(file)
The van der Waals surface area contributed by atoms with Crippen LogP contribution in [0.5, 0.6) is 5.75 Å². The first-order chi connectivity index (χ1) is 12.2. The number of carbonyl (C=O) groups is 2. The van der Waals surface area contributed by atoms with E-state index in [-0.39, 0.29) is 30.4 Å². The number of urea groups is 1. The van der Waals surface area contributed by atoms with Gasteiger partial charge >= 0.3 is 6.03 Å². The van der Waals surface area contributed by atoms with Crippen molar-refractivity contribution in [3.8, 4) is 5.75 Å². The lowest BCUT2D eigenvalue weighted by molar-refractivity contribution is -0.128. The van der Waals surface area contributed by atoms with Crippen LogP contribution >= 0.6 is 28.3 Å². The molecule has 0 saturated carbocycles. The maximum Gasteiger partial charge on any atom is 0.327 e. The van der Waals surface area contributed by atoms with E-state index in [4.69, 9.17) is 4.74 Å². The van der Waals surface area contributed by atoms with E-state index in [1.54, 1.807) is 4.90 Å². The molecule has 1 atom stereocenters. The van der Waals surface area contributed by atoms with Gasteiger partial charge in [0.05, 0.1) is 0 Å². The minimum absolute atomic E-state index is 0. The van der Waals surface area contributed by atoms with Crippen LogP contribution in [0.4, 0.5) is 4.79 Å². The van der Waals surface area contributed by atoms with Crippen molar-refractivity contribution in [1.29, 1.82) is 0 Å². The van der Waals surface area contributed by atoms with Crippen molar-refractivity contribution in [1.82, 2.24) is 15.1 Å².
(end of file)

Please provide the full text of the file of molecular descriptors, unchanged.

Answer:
The van der Waals surface area contributed by atoms with Crippen LogP contribution in [0.5, 0.6) is 5.75 Å². The first-order chi connectivity index (χ1) is 12.2. The number of carbonyl (C=O) groups is 2. The van der Waals surface area contributed by atoms with E-state index in [-0.39, 0.29) is 30.4 Å². The number of urea groups is 1. The van der Waals surface area contributed by atoms with Gasteiger partial charge >= 0.3 is 6.03 Å². The van der Waals surface area contributed by atoms with Crippen molar-refractivity contribution in [3.8, 4) is 5.75 Å². The lowest BCUT2D eigenvalue weighted by molar-refractivity contribution is -0.128. The van der Waals surface area contributed by atoms with Crippen LogP contribution >= 0.6 is 28.3 Å². The molecule has 0 saturated carbocycles. The maximum Gasteiger partial charge on any atom is 0.327 e. The van der Waals surface area contributed by atoms with E-state index in [4.69, 9.17) is 4.74 Å². The van der Waals surface area contributed by atoms with E-state index in [1.54, 1.807) is 4.90 Å². The molecule has 1 atom stereocenters. The van der Waals surface area contributed by atoms with Gasteiger partial charge in [0.05, 0.1) is 0 Å². The minimum absolute atomic E-state index is 0. The van der Waals surface area contributed by atoms with Crippen LogP contribution in [0.4, 0.5) is 4.79 Å². The van der Waals surface area contributed by atoms with Crippen molar-refractivity contribution in [1.29, 1.82) is 0 Å². The van der Waals surface area contributed by atoms with Crippen molar-refractivity contribution in [1.82, 2.24) is 15.1 Å².